- Standard Number:
OSHA requirements are set by statute, standards and regulations. Our interpretation letters explain these requirements and how they apply to particular circumstances, but they cannot create additional employer obligations. This letter constitutes OSHA's interpretation of the requirements discussed. Note that our enforcement guidance may be affected by changes to OSHA rules. Also, from time to time we update our guidance in response to new information. To keep apprised of such developments, you can consult OSHA's website at http://www.osha.gov.
September 13, 2004
Mr. William Overby
2932 Hazel Ave.
Dayton, OH 45420
Dear Mr. Overby:
Thank you for your letter to the Occupational Safety and Health Administration (OSHA). The Directorate of Enforcement Programs (DEP) received your letter on May 11. This letter constitutes OSHA's interpretation only of the requirements discussed and may not be applicable to any question or scenario not delineated within your original correspondence. You had specific concerns about 29 CFR 1910.178(p)(1) and certain terms used in the standard.
Background: 29 CFR 1910.178(p)(1) requires that "[i]f at any time a powered industrial truck is found to be in need of repair, defective, or in any way unsafe, the truck shall be taken out of service until it has been restored to safe operating condition."
Question 1: Can OSHA provide specific definitions for the terms "unsafe," "defective," and "in need of repair?"
Reply: Please refer to the enclosed June 17, 2004 letter to you in regards to these terms.
Question 2: Are there items other than steering, brakes, horn, and hoist that must be repaired on an immediate basis?
Reply: Yes. 1910.178(q)(7) prohibits the placement of an industrial truck into service if there is "any condition that adversely affects the safety of the vehicle. Similarly, 1910.178(p)(1) requires that a truck be taken out of service if, during operation, it is "found to be in need of repair, defective, or in any way unsafe..."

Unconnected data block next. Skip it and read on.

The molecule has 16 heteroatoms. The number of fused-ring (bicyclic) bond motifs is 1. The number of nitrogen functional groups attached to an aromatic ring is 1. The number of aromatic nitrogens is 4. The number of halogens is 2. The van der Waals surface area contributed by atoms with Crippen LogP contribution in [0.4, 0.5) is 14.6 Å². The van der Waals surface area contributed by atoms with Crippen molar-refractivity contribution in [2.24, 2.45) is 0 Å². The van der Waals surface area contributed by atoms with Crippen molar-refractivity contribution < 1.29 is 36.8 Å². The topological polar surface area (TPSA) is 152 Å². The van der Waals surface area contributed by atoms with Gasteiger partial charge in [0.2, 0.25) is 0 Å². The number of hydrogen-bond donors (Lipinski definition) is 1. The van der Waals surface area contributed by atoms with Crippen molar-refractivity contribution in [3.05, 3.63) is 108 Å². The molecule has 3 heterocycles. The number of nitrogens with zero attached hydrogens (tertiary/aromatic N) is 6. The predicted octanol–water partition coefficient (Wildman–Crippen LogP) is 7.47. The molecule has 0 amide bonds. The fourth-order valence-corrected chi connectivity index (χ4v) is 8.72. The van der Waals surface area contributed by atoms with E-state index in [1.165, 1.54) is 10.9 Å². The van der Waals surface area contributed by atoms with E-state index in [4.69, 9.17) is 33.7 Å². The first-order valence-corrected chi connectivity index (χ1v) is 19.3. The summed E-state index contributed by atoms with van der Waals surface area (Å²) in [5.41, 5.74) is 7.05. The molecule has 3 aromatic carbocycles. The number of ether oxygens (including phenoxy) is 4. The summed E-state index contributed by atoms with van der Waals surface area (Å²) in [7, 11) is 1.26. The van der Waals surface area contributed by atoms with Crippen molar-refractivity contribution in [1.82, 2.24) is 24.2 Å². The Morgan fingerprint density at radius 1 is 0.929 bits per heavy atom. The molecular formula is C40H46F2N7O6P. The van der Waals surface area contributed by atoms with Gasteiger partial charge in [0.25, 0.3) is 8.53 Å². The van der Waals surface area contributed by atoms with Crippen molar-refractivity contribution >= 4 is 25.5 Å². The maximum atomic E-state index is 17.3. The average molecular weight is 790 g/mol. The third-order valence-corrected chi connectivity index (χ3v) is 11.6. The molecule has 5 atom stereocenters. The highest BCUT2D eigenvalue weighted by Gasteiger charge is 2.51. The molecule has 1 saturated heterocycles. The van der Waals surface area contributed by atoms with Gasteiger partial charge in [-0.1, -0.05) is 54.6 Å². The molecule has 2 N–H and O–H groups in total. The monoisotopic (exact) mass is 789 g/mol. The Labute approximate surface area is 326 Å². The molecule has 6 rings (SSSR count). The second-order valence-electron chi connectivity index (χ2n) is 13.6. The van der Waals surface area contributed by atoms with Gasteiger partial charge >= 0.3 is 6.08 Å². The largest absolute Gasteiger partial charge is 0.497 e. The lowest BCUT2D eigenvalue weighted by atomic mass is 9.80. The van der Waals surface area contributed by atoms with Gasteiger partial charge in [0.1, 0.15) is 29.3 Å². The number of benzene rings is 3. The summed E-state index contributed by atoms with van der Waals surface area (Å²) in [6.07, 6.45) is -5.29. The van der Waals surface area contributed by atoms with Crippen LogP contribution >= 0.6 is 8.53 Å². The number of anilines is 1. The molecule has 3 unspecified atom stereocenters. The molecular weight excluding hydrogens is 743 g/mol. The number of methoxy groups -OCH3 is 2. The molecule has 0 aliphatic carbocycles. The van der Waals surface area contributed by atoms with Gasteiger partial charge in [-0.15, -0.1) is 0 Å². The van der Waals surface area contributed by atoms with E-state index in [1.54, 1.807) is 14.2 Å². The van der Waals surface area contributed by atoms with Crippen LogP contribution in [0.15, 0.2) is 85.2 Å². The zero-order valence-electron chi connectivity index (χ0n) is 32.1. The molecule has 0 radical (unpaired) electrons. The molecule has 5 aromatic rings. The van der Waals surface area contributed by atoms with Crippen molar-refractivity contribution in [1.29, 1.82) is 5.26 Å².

Question 3: What if an employer says that a truck cannot be immediately repaired because it is needed as a backup?
Reply: An employer who does not comply with 1910.178(p)(1) or 1910.178 (q)(7) could be cited by OSHA. Under the OSH Act, a legal defense of "impossibility of compliance" can sometimes be established by an employer. Whether the defense applies in any particular situation will depend on the specific circumstances that are present.
Thank you for your interest in occupational safety and health. We hope you find this information helpful. Please be aware that OSHA's enforcement guidance is subject to periodic review and clarification, amplification, or correction. Such guidance could also be affected by subsequent rulemaking. In the future, should you wish to verify that the guidance provided herein remains current, you may consult OSHA's website at http://www.osha.gov. If you have any further questions, please feel free to contact the Office of General Industry Enforcement at (202) 693-1850.
Richard E. Fairfax, Director
Directorate of Enforcement Programs